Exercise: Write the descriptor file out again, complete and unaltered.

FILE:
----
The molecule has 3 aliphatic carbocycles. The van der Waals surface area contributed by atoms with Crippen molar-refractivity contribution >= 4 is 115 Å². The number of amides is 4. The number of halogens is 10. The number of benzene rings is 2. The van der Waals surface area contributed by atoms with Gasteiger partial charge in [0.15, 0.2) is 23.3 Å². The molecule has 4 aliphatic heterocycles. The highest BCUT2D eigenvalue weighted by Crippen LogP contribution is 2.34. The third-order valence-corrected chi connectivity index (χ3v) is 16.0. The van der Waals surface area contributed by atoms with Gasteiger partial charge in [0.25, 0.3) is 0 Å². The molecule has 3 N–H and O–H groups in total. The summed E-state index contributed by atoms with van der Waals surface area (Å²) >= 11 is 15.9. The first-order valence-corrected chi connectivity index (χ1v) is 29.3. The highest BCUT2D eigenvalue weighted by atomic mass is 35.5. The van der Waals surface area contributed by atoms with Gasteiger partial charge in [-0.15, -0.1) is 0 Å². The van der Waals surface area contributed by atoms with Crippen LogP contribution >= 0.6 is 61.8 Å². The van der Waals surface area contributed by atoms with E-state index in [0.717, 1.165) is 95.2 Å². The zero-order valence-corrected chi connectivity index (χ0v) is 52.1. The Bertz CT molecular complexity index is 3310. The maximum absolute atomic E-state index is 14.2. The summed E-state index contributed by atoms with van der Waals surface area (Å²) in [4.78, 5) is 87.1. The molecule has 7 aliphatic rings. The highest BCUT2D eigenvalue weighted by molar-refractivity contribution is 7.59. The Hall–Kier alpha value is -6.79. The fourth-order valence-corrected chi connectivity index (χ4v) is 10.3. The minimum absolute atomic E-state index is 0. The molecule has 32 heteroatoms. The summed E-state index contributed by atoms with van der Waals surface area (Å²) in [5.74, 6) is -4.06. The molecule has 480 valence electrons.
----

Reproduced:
The molecule has 3 aliphatic carbocycles. The van der Waals surface area contributed by atoms with Crippen molar-refractivity contribution >= 4 is 115 Å². The number of amides is 4. The number of halogens is 10. The number of benzene rings is 2. The van der Waals surface area contributed by atoms with Gasteiger partial charge in [0.15, 0.2) is 23.3 Å². The molecule has 4 aliphatic heterocycles. The highest BCUT2D eigenvalue weighted by Crippen LogP contribution is 2.34. The third-order valence-corrected chi connectivity index (χ3v) is 16.0. The van der Waals surface area contributed by atoms with Gasteiger partial charge in [0.25, 0.3) is 0 Å². The molecule has 3 N–H and O–H groups in total. The summed E-state index contributed by atoms with van der Waals surface area (Å²) >= 11 is 15.9. The first-order valence-corrected chi connectivity index (χ1v) is 29.3. The highest BCUT2D eigenvalue weighted by atomic mass is 35.5. The van der Waals surface area contributed by atoms with Gasteiger partial charge in [-0.15, -0.1) is 0 Å². The van der Waals surface area contributed by atoms with Crippen LogP contribution >= 0.6 is 61.8 Å². The van der Waals surface area contributed by atoms with E-state index in [0.717, 1.165) is 95.2 Å². The zero-order valence-corrected chi connectivity index (χ0v) is 52.1. The Bertz CT molecular complexity index is 3310. The maximum absolute atomic E-state index is 14.2. The summed E-state index contributed by atoms with van der Waals surface area (Å²) in [4.78, 5) is 87.1. The molecule has 7 aliphatic rings. The highest BCUT2D eigenvalue weighted by molar-refractivity contribution is 7.59. The Hall–Kier alpha value is -6.79. The fourth-order valence-corrected chi connectivity index (χ4v) is 10.3. The minimum absolute atomic E-state index is 0. The molecule has 32 heteroatoms. The summed E-state index contributed by atoms with van der Waals surface area (Å²) in [5.74, 6) is -4.06. The molecule has 480 valence electrons.